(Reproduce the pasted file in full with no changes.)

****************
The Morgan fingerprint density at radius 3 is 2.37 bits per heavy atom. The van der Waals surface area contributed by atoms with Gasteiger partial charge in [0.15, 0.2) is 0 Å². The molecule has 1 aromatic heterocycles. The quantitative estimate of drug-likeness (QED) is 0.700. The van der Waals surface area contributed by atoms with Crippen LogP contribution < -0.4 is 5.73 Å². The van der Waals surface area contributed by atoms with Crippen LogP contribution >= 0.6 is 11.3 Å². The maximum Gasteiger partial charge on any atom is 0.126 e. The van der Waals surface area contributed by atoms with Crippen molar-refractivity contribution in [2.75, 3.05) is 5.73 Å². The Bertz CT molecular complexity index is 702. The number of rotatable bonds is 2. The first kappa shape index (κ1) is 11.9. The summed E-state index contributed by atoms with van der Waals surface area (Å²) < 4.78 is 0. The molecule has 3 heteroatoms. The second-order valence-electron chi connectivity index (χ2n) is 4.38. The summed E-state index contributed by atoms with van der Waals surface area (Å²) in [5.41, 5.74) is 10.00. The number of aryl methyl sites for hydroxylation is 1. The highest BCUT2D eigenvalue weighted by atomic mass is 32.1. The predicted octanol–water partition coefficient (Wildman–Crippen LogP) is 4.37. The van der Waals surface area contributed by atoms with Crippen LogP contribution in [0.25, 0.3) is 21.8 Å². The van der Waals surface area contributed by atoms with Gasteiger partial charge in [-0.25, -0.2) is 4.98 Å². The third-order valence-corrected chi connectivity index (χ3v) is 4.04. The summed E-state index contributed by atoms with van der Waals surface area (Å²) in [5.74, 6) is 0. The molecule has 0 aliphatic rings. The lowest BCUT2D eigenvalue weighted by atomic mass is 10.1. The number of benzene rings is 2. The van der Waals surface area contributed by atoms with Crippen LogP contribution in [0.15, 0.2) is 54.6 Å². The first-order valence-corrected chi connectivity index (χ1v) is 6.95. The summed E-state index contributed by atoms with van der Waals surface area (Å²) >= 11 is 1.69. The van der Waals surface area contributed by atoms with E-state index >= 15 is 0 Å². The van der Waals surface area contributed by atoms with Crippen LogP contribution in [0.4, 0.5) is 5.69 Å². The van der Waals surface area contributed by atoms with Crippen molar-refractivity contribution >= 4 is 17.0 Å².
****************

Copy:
The Morgan fingerprint density at radius 3 is 2.37 bits per heavy atom. The van der Waals surface area contributed by atoms with Gasteiger partial charge in [0.15, 0.2) is 0 Å². The molecule has 1 aromatic heterocycles. The quantitative estimate of drug-likeness (QED) is 0.700. The van der Waals surface area contributed by atoms with Crippen LogP contribution < -0.4 is 5.73 Å². The van der Waals surface area contributed by atoms with Crippen LogP contribution >= 0.6 is 11.3 Å². The maximum Gasteiger partial charge on any atom is 0.126 e. The van der Waals surface area contributed by atoms with Crippen molar-refractivity contribution in [2.75, 3.05) is 5.73 Å². The Bertz CT molecular complexity index is 702. The number of rotatable bonds is 2. The first kappa shape index (κ1) is 11.9. The summed E-state index contributed by atoms with van der Waals surface area (Å²) < 4.78 is 0. The molecule has 3 heteroatoms. The second-order valence-electron chi connectivity index (χ2n) is 4.38. The summed E-state index contributed by atoms with van der Waals surface area (Å²) in [5.41, 5.74) is 10.00. The number of aryl methyl sites for hydroxylation is 1. The highest BCUT2D eigenvalue weighted by atomic mass is 32.1. The predicted octanol–water partition coefficient (Wildman–Crippen LogP) is 4.37. The van der Waals surface area contributed by atoms with Crippen LogP contribution in [0.25, 0.3) is 21.8 Å². The van der Waals surface area contributed by atoms with Gasteiger partial charge in [-0.25, -0.2) is 4.98 Å². The third-order valence-corrected chi connectivity index (χ3v) is 4.04. The summed E-state index contributed by atoms with van der Waals surface area (Å²) in [5.74, 6) is 0. The molecule has 0 aliphatic rings. The lowest BCUT2D eigenvalue weighted by atomic mass is 10.1. The number of benzene rings is 2. The van der Waals surface area contributed by atoms with Crippen LogP contribution in [0.15, 0.2) is 54.6 Å². The first-order valence-corrected chi connectivity index (χ1v) is 6.95. The summed E-state index contributed by atoms with van der Waals surface area (Å²) >= 11 is 1.69. The van der Waals surface area contributed by atoms with E-state index >= 15 is 0 Å². The van der Waals surface area contributed by atoms with Crippen LogP contribution in [0.4, 0.5) is 5.69 Å². The van der Waals surface area contributed by atoms with Crippen molar-refractivity contribution >= 4 is 17.0 Å².